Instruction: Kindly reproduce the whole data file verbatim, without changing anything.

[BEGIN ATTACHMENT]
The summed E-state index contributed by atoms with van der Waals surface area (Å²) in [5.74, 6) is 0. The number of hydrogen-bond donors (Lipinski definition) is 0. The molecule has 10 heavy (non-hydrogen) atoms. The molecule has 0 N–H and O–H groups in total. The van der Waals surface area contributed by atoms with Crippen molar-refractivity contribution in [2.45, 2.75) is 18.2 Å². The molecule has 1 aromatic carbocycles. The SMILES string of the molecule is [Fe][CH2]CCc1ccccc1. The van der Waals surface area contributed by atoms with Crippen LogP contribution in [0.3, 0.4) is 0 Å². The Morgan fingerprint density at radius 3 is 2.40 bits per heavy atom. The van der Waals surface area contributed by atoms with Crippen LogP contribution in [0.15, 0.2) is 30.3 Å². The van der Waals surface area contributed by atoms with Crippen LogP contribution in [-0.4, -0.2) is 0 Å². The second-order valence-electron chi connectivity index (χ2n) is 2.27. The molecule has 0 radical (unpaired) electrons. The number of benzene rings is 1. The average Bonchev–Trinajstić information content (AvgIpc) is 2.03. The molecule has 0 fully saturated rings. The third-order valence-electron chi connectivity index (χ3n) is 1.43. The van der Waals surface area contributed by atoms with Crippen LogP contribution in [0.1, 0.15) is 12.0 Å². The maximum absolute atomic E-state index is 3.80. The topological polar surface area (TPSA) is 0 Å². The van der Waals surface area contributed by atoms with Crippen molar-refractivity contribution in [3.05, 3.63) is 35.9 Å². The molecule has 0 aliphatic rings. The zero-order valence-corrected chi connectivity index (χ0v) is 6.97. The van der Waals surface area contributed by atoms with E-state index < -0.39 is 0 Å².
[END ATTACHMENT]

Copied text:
The summed E-state index contributed by atoms with van der Waals surface area (Å²) in [5.74, 6) is 0. The number of hydrogen-bond donors (Lipinski definition) is 0. The molecule has 10 heavy (non-hydrogen) atoms. The molecule has 0 N–H and O–H groups in total. The van der Waals surface area contributed by atoms with Crippen molar-refractivity contribution in [2.45, 2.75) is 18.2 Å². The molecule has 1 aromatic carbocycles. The SMILES string of the molecule is [Fe][CH2]CCc1ccccc1. The van der Waals surface area contributed by atoms with Crippen LogP contribution in [0.3, 0.4) is 0 Å². The Morgan fingerprint density at radius 3 is 2.40 bits per heavy atom. The van der Waals surface area contributed by atoms with Crippen LogP contribution in [0.15, 0.2) is 30.3 Å². The van der Waals surface area contributed by atoms with Crippen LogP contribution in [-0.4, -0.2) is 0 Å². The second-order valence-electron chi connectivity index (χ2n) is 2.27. The molecule has 0 radical (unpaired) electrons. The number of benzene rings is 1. The average Bonchev–Trinajstić information content (AvgIpc) is 2.03. The molecule has 0 fully saturated rings. The third-order valence-electron chi connectivity index (χ3n) is 1.43. The van der Waals surface area contributed by atoms with Crippen LogP contribution in [0.1, 0.15) is 12.0 Å². The maximum absolute atomic E-state index is 3.80. The topological polar surface area (TPSA) is 0 Å². The van der Waals surface area contributed by atoms with Crippen molar-refractivity contribution in [3.05, 3.63) is 35.9 Å². The molecule has 0 aliphatic rings. The zero-order valence-corrected chi connectivity index (χ0v) is 6.97. The van der Waals surface area contributed by atoms with E-state index < -0.39 is 0 Å².